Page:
Good morning! Today we begin the book of Judges, which are a series of stories about the intervening time from the colonization of Canaan until the time of the prophet Samuel and his anointing of Saul, the first king. We see among these “judges” (who combine military and community authority) mostly good but some bad leaders, both female and male, all measured by how faithful they (and the people of their time) are to the covenant with God. Obedience and loyalty to God affects their success in battle. Overall, Judges presents a repeated cycle: from faithfulness to unfaithfulness, then divine judgment in the form of military defeat, then salvation at the hands of a judge, then a return to faithfulness (for a time). This general formula helps give shape to some of the most vivid yet overlooked stories of the Hebrew Bible.
The beginning of Judges tells again of the conquest of various parts of Canaan, this time with an eye to the more disparate leadership of the tribes rather than that of Joshua (though he is still alive). Judah and Simeon fight for and inhabit the land allotted to them. We read the story from Joshua 15 of Caleb’s nephew Othniel taking a city and “winning” as a prize Caleb’s daughter Achsah, who successfully asks her father for land as a dowry. Other details from this chapter are also familiar from Joshua. This summary of earlier events emphasizes the continued presence of “others” among the settled Hebrew people.
As Judges 2 opens, we learn from an angel that co-existence with foreigners displeases God and will lead to idolatry. An interlude emphasizes the righteousness of Joshua and his generation, before describing their death and the emergence of “another generation…who did not know the Lord”. This foreshadowing yields immediately to description of Israel’s unfaithfulness. This leads to military defeat, then God raises up righteous judges (military and civil leaders), but the people are not able to be faithful for long. The end of the chapter suggests that non-Israelites who remain among the people do so at the will of God to test Israel’s loyalty. While cynics might see here a contradiction, or God’s “moving the goalposts” and making it harder for Israel to demonstrate faithfulness, I find this a helpful example of biblical voices in conversation with one another, seeking to make theological sense of what’s happening in the world.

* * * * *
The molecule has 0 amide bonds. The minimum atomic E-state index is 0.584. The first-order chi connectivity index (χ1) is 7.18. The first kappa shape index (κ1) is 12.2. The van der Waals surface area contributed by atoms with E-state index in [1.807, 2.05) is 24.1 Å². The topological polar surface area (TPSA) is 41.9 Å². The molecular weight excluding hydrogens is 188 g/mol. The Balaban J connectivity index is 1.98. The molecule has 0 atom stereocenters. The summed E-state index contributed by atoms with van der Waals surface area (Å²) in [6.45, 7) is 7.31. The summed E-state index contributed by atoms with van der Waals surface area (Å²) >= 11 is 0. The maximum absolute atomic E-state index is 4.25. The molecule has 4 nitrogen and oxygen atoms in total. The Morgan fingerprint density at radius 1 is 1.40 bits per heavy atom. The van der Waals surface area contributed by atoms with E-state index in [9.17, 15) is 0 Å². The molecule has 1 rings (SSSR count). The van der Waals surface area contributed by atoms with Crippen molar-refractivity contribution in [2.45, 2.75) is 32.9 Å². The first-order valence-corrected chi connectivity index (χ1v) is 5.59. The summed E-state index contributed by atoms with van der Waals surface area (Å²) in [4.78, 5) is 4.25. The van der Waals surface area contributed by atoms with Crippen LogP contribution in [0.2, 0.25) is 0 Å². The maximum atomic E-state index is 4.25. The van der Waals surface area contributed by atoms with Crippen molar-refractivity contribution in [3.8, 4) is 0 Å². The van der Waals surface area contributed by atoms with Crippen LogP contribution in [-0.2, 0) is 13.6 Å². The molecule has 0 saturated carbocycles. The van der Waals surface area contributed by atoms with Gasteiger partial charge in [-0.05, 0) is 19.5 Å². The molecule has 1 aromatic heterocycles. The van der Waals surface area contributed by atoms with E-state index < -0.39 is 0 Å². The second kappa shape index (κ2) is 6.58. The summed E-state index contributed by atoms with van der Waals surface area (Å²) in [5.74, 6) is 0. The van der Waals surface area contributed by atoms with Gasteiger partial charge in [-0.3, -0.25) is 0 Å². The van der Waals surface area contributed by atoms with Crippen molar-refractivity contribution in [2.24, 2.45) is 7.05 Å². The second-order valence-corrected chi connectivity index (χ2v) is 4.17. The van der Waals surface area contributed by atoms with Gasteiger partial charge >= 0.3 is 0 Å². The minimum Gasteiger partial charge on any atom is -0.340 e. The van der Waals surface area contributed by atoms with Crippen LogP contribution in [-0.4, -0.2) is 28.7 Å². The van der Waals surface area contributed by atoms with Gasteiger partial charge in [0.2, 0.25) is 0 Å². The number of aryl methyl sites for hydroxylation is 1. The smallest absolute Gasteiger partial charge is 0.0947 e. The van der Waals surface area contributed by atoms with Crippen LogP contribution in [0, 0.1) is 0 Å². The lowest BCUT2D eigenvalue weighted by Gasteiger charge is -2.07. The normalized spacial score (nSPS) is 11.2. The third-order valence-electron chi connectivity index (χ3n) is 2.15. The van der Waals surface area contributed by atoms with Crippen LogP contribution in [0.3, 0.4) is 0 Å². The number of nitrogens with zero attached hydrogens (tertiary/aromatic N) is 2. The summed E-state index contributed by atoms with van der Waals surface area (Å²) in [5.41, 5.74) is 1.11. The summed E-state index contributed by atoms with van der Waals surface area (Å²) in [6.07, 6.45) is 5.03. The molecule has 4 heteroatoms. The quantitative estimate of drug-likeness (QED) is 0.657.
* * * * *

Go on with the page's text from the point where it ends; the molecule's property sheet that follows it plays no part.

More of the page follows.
This “testing of Israel” theme carries into chapter 3, where we first begin to read the leadership of various judges for the people. Othniel’s success in battle has already been seen, and he gets credit for liberating Israel from an oppressive foreign king. A visceral story of Ehud’s assassination of Moabite King Eglon emphasizes Ehud’s cleverness, both in the slaying of the king and then the successful rebellion he leads against the Moabites, using to his military advantage the “choke points” of fords across the Jordan River. The verse given to Shamgar’s success against the Philistines highlights another characteristic common to judges in this period—their physical strength and dominance. We’ll see this again in the stories about Samson later on. Happy reading!
Please join discussion of this passage at the Daily Bible Facebook group, or comment below. The passage for tomorrow is Judges 4-5. Thanks for reading!